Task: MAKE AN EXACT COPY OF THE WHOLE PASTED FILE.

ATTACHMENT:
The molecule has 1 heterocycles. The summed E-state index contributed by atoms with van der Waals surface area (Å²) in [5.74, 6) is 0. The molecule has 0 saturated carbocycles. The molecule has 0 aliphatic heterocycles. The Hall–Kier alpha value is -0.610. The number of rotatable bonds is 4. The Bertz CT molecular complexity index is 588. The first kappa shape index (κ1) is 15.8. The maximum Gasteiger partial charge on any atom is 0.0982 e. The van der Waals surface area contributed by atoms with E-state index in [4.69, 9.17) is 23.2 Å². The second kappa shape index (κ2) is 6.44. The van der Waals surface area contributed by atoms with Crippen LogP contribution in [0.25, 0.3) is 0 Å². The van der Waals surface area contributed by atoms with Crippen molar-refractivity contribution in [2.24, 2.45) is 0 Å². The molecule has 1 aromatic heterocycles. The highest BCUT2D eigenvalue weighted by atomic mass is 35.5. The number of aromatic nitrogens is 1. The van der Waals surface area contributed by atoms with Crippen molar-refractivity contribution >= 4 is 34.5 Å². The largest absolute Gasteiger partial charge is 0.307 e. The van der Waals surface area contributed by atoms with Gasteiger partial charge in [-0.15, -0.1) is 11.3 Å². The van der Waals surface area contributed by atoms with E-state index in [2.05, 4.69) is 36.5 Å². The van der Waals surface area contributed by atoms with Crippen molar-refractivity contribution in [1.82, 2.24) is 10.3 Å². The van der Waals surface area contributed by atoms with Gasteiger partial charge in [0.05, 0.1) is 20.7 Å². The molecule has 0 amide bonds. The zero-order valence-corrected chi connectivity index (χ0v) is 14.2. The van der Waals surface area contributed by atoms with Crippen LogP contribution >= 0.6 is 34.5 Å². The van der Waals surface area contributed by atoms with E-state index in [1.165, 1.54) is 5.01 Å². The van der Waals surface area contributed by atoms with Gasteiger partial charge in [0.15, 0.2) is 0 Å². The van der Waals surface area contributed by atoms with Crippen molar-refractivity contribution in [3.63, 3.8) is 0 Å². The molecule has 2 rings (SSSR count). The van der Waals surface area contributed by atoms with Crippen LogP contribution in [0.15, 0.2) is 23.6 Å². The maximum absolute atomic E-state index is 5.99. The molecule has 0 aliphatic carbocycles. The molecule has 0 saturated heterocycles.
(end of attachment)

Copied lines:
The molecule has 1 heterocycles. The summed E-state index contributed by atoms with van der Waals surface area (Å²) in [5.74, 6) is 0. The molecule has 0 saturated carbocycles. The molecule has 0 aliphatic heterocycles. The Hall–Kier alpha value is -0.610. The number of rotatable bonds is 4. The Bertz CT molecular complexity index is 588. The first kappa shape index (κ1) is 15.8. The maximum Gasteiger partial charge on any atom is 0.0982 e. The van der Waals surface area contributed by atoms with E-state index in [4.69, 9.17) is 23.2 Å². The second kappa shape index (κ2) is 6.44. The van der Waals surface area contributed by atoms with Crippen LogP contribution in [0.25, 0.3) is 0 Å². The van der Waals surface area contributed by atoms with Crippen molar-refractivity contribution in [2.24, 2.45) is 0 Å². The molecule has 1 aromatic heterocycles. The highest BCUT2D eigenvalue weighted by atomic mass is 35.5. The number of aromatic nitrogens is 1. The van der Waals surface area contributed by atoms with Crippen molar-refractivity contribution >= 4 is 34.5 Å². The largest absolute Gasteiger partial charge is 0.307 e. The van der Waals surface area contributed by atoms with Gasteiger partial charge in [-0.15, -0.1) is 11.3 Å². The van der Waals surface area contributed by atoms with E-state index in [2.05, 4.69) is 36.5 Å². The van der Waals surface area contributed by atoms with Crippen molar-refractivity contribution in [1.82, 2.24) is 10.3 Å². The van der Waals surface area contributed by atoms with Gasteiger partial charge in [0.05, 0.1) is 20.7 Å². The molecule has 0 amide bonds. The zero-order valence-corrected chi connectivity index (χ0v) is 14.2. The van der Waals surface area contributed by atoms with Crippen LogP contribution >= 0.6 is 34.5 Å². The van der Waals surface area contributed by atoms with E-state index in [1.165, 1.54) is 5.01 Å². The van der Waals surface area contributed by atoms with Gasteiger partial charge in [0.15, 0.2) is 0 Å². The van der Waals surface area contributed by atoms with Crippen molar-refractivity contribution in [3.63, 3.8) is 0 Å². The molecule has 2 rings (SSSR count). The van der Waals surface area contributed by atoms with Crippen LogP contribution in [0.15, 0.2) is 23.6 Å². The maximum absolute atomic E-state index is 5.99. The molecule has 0 aliphatic carbocycles. The molecule has 0 saturated heterocycles.